I shouldn’t have worried. At the end of the first hour, I realized these kids were kids. They weren’t here to talk about cancer, they were here to talk about sneaking sodas out of the dining hall, YouTube videos, and what they were planning to wear to the camp dance. They didn’t care about my frustrating career, they wanted to hear about how to find wish rocks — rocks with a lighter band of sediment circling their circumferences — along the length of the camp beach.
As the week passed, filled with messy “eat without your hands” breakfasts that resulted in kids and counselors alike dunking their faces in bowls of cereal, pool time, end-of-week skit planning, and special outings like a boat cruise around Seattle, I checked my laptop less during my time off. I laughed more. I felt more in-the-moment than I had in years. The kids in my bunk were facing intense medical challenges, but they still laughed, squabbled, and groaned when the dining hall served mystery meat for dinner.
One night, during an all-camp field game of Predator versus Prey — where campers and staff alike were assigned to be carnivores, omnivores, or herbivores — I sprinted fully into a medically fragile camper with an NG tube in his nostril to get nutrition. Once the camp nurse checked him out (he was fine) both of us started hysterically laughing.
At that point, it wasn’t about sick or well, camper or counselor. It was just two people having a human moment — something that had been missing in my email-sending, to-do list checking, meeting-attending career.
I wasn’t a perfect counselor. For every giggly moment, there was one where I shouted an expletive because I spilled nail polish on the floor. For every heart to heart, there was a “put your shoes on now!” snapped response. But to me, that authenticity — and ability to apologize immediately after — were emblematic of the fact that at camp, it was okay to admit imperfection. Doing so had felt impossible in my quest to climb the corporate ladder.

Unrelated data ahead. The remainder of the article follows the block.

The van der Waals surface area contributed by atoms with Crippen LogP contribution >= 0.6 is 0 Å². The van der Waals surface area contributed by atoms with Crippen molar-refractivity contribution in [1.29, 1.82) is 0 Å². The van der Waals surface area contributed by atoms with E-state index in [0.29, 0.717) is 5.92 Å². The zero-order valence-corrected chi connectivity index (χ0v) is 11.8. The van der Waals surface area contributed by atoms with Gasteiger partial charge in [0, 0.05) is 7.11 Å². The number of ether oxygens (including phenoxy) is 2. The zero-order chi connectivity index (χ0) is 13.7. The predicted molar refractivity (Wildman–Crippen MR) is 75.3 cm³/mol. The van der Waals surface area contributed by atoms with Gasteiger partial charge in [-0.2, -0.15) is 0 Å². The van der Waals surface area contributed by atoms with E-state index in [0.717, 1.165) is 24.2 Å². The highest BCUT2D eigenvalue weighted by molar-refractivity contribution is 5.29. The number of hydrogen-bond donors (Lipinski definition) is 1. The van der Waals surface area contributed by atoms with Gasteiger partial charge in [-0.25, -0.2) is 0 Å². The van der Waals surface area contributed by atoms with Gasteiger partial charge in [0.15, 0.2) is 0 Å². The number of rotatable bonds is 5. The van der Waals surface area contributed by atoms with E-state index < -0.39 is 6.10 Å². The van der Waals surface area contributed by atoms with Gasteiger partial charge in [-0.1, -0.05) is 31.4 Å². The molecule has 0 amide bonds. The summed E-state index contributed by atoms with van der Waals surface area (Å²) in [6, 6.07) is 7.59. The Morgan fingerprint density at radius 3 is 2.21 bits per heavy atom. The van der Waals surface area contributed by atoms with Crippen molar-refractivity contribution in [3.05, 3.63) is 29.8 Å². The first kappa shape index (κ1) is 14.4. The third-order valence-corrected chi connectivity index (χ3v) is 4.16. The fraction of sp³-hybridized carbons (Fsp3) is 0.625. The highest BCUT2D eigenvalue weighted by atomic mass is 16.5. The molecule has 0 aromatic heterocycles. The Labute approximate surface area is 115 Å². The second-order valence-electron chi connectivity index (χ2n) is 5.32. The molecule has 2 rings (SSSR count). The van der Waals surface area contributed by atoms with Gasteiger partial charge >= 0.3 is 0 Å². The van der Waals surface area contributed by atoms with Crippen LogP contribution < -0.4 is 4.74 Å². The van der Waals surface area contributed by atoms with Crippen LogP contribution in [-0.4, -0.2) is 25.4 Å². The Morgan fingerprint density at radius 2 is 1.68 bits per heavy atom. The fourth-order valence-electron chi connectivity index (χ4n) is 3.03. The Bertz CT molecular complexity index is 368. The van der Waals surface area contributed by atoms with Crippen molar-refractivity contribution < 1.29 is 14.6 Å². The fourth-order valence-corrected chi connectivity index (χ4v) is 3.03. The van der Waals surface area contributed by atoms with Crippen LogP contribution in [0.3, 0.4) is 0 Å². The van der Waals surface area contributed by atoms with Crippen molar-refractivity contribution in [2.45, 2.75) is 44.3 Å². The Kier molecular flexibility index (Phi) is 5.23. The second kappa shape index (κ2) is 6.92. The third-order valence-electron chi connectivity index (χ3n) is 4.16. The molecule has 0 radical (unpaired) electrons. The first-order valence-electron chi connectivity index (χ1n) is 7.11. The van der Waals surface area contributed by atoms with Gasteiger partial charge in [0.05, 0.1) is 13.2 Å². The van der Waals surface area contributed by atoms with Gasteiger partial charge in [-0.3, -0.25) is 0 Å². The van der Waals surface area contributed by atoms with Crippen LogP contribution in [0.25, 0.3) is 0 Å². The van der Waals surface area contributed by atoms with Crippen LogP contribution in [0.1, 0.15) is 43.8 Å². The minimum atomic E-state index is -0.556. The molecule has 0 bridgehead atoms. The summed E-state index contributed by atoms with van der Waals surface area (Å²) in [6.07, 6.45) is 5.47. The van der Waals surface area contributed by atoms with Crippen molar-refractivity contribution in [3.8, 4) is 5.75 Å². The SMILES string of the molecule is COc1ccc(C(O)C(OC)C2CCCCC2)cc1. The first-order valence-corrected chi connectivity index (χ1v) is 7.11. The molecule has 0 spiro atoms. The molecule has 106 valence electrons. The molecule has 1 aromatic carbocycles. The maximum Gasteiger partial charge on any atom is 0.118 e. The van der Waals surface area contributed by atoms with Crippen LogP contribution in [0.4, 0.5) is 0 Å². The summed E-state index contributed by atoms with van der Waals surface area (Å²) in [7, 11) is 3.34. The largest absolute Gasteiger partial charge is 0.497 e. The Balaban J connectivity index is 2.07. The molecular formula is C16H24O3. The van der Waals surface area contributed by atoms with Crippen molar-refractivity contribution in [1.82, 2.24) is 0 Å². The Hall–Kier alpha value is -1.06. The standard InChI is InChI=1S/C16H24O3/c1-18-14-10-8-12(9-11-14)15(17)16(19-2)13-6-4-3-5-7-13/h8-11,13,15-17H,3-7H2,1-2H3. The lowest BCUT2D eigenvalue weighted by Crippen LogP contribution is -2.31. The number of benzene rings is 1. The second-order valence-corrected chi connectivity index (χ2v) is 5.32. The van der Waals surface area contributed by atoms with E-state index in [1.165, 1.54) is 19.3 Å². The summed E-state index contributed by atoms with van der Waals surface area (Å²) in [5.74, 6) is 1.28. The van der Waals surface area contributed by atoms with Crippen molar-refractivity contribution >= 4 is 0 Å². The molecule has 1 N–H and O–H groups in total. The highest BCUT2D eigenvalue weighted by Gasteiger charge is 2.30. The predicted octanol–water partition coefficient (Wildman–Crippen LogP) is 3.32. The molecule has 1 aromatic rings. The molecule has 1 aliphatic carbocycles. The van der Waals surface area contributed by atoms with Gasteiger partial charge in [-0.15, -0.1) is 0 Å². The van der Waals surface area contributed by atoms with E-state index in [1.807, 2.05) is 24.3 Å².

At the end of camp, I didn’t have any answers about facing my own mom’s illness. I didn’t have any life-altering revelations, and knew that I was going to walk right back into my meh job on Monday. But I did have over $200 saved from a week where I didn’t have to buy any meals, coffee, or entertainment. I had a larger perspective on the world. And I knew that there was a way to carve out pockets of soul-enhancing time in your life without changing everything about it.
I ended up volunteering at that camp for five summers. Every year, I looked forward to my week in Cabin 10, where money, job titles, and even real names didn’t matter.
In those five years, some of my campers died. Others ended up becoming counselors-in-training, complete with their own camp names. I ended up getting a new job with a more understanding and sympathetic boss. My own mom died.
In short, life happened. But one thing was certain: Every summer, I had one week where I could leave my wallet at home, where I could be a different version of myself, where I could push past my everyday to-do list and focus on interacting and reacting — and where I could count on playing an intense round of Predator vs. Prey.